Steve Statler: Absolutely.
John Koetsier: And maybe that’s possible in some way, shape or form. Are you exploring that? Or what’s going on there?
Steve Statler: Yeah. This whole anti-counterfeit use case has been an ongoing theme since we launched the company about five years ago. People want that digital twin, they want to embed the postage-stamp-size computer partly just to understand where it came from, but also to know if it’s real, and that applies to luxury goods. So we have a bunch of customers that are high-end fashion companies that are interested in that.
But it also applies to medicine, especially in other parts of the world, counterfeit medicine is just a terrible problem and it can have really disastrous consequences. So, knowing that what your — whether it’s baby food or COVID vaccine, that this is actually gonna work, is really important. As well as knowing whether it’s been kept in the right temperature.
John Koetsier: Very interesting. So, as you’re seeing companies start to implement this, what are some of the results that you’re seeing? What are they achieving?
Steve Statler: Well, longer shelf life for perishable products is actually one of the quickest wins that we’re seeing. It’s probably the least glamorous of the use cases, but it’s the one that seems to be moving the fastest, so we’ve decided to focus on it.
The world is moving to reusable transport items as a vehicle for moving everything through the supply chain. The days of kind of throwing away the cardboard box that your fruits and vegetables, and even apparel, and medicine are delivered in is going away, because, guess what? It’s really hard to get raw materials. They’re in short supply because of all these supply chain issues. So we’re seeing a huge expansion of using plastic crates and pallets to move things around.
And it just so happens that if you add a couple of our stickers on there — which you can do, like almost instantly — suddenly you’ve got a smart crate or a smart pallet, and that then allows you to start to, if you look at perishable products, extend the shelf. So, if I can put a day of shelf life on fruits, on vegetables, on meat, it means I’m throwing away a lot less stuff.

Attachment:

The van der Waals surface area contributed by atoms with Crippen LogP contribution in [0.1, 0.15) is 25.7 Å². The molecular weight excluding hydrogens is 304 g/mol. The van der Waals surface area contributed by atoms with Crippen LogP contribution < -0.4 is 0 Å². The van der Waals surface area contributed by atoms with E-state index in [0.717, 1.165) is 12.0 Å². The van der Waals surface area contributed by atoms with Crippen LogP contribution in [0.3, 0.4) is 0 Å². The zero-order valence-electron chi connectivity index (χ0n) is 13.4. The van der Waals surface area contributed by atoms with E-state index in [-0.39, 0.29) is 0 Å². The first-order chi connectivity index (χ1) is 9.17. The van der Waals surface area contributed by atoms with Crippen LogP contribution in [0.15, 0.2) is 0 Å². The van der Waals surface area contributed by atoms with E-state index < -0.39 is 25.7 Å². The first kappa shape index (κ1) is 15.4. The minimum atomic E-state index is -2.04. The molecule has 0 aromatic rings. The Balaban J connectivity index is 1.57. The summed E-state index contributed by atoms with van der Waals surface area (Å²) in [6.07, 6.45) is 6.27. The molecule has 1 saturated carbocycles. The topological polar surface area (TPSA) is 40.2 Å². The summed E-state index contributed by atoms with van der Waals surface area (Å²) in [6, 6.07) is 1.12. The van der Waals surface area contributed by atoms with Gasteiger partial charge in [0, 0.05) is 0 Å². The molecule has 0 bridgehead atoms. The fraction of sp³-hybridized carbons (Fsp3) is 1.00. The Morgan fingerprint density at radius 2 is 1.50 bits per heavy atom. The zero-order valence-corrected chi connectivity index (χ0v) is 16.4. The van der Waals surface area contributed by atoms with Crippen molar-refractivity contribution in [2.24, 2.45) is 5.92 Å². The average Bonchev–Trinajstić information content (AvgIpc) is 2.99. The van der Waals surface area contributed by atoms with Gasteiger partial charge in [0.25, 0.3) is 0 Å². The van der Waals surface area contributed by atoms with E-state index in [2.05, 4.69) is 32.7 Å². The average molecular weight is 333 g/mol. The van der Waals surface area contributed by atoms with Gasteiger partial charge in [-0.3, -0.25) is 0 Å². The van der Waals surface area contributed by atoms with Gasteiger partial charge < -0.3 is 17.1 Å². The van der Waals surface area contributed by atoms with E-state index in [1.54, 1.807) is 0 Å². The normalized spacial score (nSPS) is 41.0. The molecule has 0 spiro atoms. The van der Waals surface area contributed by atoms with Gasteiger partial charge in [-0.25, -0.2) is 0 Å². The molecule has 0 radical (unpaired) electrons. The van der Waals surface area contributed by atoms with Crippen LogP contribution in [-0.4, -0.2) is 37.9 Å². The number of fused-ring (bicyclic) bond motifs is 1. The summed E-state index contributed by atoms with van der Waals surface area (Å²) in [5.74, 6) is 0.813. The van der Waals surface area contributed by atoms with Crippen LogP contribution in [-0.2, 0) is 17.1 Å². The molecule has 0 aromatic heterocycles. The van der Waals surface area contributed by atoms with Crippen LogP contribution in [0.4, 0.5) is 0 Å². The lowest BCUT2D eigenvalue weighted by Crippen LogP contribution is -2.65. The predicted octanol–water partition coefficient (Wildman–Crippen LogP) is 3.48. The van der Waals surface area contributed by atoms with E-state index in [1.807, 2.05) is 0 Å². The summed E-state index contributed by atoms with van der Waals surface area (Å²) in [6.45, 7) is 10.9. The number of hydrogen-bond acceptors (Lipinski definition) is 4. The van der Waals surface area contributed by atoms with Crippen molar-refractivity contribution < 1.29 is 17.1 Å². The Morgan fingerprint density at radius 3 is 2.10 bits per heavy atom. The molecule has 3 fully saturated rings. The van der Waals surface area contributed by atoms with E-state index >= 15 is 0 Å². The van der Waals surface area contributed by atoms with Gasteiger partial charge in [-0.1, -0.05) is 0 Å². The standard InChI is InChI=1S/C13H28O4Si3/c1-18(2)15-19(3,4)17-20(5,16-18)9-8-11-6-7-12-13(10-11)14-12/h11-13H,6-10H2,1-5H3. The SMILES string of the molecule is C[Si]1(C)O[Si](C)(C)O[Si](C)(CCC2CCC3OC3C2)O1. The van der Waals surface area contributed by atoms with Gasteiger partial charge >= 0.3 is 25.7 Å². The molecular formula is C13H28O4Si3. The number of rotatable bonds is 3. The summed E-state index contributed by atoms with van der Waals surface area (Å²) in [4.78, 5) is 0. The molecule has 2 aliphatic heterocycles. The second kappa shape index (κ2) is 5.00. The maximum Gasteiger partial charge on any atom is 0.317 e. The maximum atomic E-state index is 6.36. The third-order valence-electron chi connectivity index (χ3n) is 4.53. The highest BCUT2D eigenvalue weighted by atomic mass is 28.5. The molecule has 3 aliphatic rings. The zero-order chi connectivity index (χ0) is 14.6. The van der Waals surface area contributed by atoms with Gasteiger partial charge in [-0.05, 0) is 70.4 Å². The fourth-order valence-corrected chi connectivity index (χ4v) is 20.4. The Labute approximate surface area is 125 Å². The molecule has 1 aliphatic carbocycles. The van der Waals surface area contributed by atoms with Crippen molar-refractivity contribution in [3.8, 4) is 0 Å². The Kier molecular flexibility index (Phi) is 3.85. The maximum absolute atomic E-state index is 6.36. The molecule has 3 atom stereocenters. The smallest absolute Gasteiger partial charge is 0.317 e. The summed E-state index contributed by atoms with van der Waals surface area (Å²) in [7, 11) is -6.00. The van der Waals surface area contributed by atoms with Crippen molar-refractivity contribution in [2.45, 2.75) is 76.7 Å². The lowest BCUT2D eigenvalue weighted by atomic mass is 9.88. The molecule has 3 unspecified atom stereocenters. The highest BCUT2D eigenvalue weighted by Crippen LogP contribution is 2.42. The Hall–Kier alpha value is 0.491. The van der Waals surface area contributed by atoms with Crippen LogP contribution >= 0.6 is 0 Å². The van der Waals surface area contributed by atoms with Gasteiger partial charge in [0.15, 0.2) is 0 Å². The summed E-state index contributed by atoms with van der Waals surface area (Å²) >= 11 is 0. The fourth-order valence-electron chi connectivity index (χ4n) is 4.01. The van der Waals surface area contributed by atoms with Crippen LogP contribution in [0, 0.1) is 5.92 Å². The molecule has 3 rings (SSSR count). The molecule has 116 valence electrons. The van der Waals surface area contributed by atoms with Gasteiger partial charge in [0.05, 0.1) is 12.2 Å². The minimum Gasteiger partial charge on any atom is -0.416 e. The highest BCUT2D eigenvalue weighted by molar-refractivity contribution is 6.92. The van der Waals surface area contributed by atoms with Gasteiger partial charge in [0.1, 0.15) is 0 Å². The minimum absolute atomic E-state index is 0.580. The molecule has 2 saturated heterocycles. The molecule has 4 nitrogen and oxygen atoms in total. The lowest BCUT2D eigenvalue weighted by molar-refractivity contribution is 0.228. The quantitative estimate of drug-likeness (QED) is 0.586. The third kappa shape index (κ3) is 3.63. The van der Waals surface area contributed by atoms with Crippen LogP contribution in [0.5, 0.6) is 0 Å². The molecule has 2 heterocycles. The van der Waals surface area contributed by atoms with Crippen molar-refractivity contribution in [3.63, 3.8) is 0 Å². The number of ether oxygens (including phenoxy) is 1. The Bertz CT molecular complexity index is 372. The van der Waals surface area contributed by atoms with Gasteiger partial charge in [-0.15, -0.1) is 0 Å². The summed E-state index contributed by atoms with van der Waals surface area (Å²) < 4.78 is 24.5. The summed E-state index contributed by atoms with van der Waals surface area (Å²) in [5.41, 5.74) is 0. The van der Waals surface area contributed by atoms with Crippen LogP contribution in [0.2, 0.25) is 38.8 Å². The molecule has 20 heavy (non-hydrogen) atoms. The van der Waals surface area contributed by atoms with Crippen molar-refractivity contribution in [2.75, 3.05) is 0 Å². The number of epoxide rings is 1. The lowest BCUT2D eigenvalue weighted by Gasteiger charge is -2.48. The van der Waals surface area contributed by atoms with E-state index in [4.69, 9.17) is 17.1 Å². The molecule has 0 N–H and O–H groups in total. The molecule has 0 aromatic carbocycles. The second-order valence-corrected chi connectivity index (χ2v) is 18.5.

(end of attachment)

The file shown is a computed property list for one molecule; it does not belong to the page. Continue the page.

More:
So that’s great for everything. It’s great for the environment, there’s less putrefying stuff that’s emitting carbon. It means that there’s less write-offs. It also means the quality of the produce in the supermarket is a lot better. And, you know, if you find a place where you can get great-tasting fruit and vegetables, it’s kind of like an anchor product. It’s a bit like putting the milk at the back of the store as a way of getting you in the store. If you can find fresher fruit and vegetables, you’ll switch. Our surveys say that you will switch to that market.
And so, it helps with customer acquisition and increasing market share. So almost everything is helped by extending shelf life. It reduces costs. It reduces overhead. It can actually reduce manpower. It reduces your carbon footprint. And it increases profit. You’ve got a better product and you’re getting more people coming through the doors. So, we’re focusing on putting tags on plastic crates, and that doesn’t mean to say we’re not doing the other things, but it’s just kind of our priority.
So yeah, we’re still working with the pharmaceutical companies on tags, on vaccine vials; we’re still working with the apparel companies, but it’s just so easy to put the stickers on plastic crates, why not do it?
John Koetsier: Mm-hmm, and huge return, right? Huge benefit. I think I saw some data from you and I actually interviewed somebody on this, I believe about a year ago — as much of a third of the food that’s farmed, created, produced globally is wasted. And that’s obviously a huge waste in and of itself, but every resource that went into farming that food is also wasted, and so you’re just redoubling the waste and the environmental damage that’s being caused there. So that sounds very, very interesting. Well, Steve, great to chat. Great to connect again. Good to learn what you’re doing with the Pixel … and thanks for taking the time.
Steve Statler: They were great questions. Really enjoyed talking with you, John. Thanks for your interest.